- Splash Mountain
Not recalling any differences here.
- Big Thunder Mountain
The ending has not been refreshed like the CA version, but it’s still a lot of fun.
- Grand Circuit Raceway
Their version of Autopia, which was a lot shorter and seemed to be a simple figure 8 track and less scenic than some US versions.
- Swiss Family Robinson Tree House
You know what the best part of it is? It’s not rethemed to Tarzan. I enjoyed the classic feel of this, and it had amazing views of the park.
- Roger Rabbit’s Cartoon Spin
Basically the same
- Buzz Lightyear’s Astro Blasters
I’ve heard its pretty much the same, but it was closed for refurbishment during our trip so I didn’t get to ride it.
There are plenty of other rides (most of which are still clones) that we didn’t make time for, especially in Fantasyland like Peter Pan, Snow White, Alice, Dumbo, etc. We also didn’t do Star Tours because I don’t like motion simulators (makes my tummy sad). My overwhelming impression of the attractions here is that they have way more than Disney Sea, but they’re all basically clones of what we have in the US, and the unique attractions aren’t E-tickets (despite 120+ minute waits…). The good news is that with a little skill, you can work some magic with Fast Passes.
Let’s move on to table service dining, where I admit we only did two so this is definitely an incomplete picture:
- Blue Bayou: A
This wasn’t on our list of things to do because its very similar to the US version. But, we were starving by lunch time one day and all the quick service places had long, long lines. I popped in here just to check and to my pleasant surprise they had no wait. Not only that, but we got a water-side seat! We don’t even get those in the US when we have a reservation! If you like the US version, you’ll like this version, too. One notable difference: no shooting stars on the ceiling.
- Restaurant Hokusai: B+
When we made this reservation I wanted to make sure my wife got a traditional Japanese meal setting. After two weeks in Japan prior, we’d had plenty of that, so by the time we got here we were kind of craving other options. I am not, however, going to hold that against the restaurant itself. The theme was nice inside, food was good, service was friendly, but after two weeks in Japan we’d kind of “been there, done that”.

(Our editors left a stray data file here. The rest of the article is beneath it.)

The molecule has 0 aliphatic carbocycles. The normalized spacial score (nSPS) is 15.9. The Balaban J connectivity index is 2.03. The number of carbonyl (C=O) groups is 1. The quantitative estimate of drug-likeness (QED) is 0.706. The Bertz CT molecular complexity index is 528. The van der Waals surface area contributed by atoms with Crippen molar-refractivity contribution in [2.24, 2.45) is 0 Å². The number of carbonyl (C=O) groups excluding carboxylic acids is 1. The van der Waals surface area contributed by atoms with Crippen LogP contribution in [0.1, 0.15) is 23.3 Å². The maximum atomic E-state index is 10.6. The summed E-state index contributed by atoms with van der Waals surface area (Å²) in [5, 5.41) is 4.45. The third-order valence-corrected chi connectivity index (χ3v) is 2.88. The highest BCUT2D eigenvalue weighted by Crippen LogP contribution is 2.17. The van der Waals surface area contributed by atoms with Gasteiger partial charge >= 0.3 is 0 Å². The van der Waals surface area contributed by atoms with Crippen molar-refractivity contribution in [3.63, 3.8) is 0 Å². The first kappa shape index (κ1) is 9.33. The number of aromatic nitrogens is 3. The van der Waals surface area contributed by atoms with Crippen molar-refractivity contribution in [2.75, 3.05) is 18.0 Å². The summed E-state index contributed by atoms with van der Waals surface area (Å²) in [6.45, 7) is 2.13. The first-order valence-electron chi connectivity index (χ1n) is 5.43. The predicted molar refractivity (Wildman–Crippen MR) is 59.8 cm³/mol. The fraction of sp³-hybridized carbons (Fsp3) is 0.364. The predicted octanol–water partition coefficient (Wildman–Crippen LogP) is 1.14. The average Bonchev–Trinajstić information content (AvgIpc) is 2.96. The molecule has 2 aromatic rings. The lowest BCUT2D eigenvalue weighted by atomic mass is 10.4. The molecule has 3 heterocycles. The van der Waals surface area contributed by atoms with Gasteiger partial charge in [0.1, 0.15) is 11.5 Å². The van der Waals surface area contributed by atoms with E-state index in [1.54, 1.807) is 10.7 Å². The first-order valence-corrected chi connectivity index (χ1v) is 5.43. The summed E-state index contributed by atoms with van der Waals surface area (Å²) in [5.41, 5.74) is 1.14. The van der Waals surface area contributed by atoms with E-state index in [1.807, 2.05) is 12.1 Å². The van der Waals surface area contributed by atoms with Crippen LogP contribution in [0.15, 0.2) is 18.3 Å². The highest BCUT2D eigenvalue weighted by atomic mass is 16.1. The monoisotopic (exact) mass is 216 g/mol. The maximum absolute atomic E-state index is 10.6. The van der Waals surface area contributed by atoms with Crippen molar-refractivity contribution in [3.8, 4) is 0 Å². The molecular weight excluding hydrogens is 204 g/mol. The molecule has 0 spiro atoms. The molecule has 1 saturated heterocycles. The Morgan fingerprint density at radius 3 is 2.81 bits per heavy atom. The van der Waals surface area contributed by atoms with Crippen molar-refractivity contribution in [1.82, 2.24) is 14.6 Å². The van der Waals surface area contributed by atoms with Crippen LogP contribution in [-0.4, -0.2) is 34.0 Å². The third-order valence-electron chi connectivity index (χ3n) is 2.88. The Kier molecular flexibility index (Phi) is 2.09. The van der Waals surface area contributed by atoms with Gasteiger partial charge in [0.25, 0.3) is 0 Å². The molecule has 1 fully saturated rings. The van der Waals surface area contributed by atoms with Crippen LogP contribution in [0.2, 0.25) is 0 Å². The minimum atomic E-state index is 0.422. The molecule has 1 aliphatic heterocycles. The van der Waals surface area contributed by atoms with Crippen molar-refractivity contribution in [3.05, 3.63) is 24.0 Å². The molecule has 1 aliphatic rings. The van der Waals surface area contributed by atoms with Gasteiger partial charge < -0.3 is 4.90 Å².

So, the attractions were mostly clones and table service wasn’t anything super unique (at least based on what we tried and saw)- what does Tokyo Disneyland excel at? Quick service dining!
- Queen of Hearts Banquet Hall: A++
There weren’t many times in Tokyo Disneyland where I said “Man, we NEED this in the US” but this was one of those times. The theme here is incredible, and you really feel like you are dining in the Queen’s gardens. The food was tasty but not amazing, but definitely come here for the theme.
- Rackety’s Racoon Saloon: A
A bit out of the way, but nestled down by Splash Mountain you can buy some very tasty treats. Then, once you’re done you can walk over to…
- Grandma Sara’s Kitchen: A
… and eat your snack in here, where you feel like you’re literally eating inside Splash Mountain.
- Tomorrowland Terrace: B+
Nothing out of the ordinary here, except my burger came on a Mickey-shaped bun which was awesome. Otherwise, pretty similar to the US versions.
Four for four on quick service places here! And, I also enjoyed the pizza spring roll (which you can buy at a cart in Toon town) and that was super tasty, also. That about covers the food situation on the Disneyland side of things.
Swag & Shows
By now you may have noticed two things which I haven’t talked about much: the shows and the swag. For shows, we only watched what we could see from our room’s window at Disney Sea, which includes Fantasmic and another show. Both were very entertaining, but in general we’re just not into the shows much in terms of our Disney priorities.